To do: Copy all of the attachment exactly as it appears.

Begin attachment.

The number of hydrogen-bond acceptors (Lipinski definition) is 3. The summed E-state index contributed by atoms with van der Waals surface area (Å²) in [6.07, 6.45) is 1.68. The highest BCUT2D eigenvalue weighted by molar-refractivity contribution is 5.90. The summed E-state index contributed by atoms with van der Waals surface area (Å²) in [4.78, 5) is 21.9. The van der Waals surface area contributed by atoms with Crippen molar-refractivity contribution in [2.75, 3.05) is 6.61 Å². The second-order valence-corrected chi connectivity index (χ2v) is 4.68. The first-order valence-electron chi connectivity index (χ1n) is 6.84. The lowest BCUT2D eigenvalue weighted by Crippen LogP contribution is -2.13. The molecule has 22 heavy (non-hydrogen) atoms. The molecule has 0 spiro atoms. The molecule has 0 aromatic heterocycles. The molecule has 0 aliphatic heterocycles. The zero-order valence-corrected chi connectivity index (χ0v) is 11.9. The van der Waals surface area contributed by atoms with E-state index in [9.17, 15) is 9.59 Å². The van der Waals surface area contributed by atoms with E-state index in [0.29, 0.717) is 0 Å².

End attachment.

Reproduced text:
The number of hydrogen-bond acceptors (Lipinski definition) is 3. The summed E-state index contributed by atoms with van der Waals surface area (Å²) in [6.07, 6.45) is 1.68. The highest BCUT2D eigenvalue weighted by molar-refractivity contribution is 5.90. The summed E-state index contributed by atoms with van der Waals surface area (Å²) in [4.78, 5) is 21.9. The van der Waals surface area contributed by atoms with Crippen molar-refractivity contribution in [2.75, 3.05) is 6.61 Å². The second-order valence-corrected chi connectivity index (χ2v) is 4.68. The first-order valence-electron chi connectivity index (χ1n) is 6.84. The lowest BCUT2D eigenvalue weighted by Crippen LogP contribution is -2.13. The molecule has 22 heavy (non-hydrogen) atoms. The molecule has 0 spiro atoms. The molecule has 0 aromatic heterocycles. The molecule has 0 aliphatic heterocycles. The zero-order valence-corrected chi connectivity index (χ0v) is 11.9. The van der Waals surface area contributed by atoms with E-state index in [9.17, 15) is 9.59 Å². The van der Waals surface area contributed by atoms with E-state index in [0.29, 0.717) is 0 Å².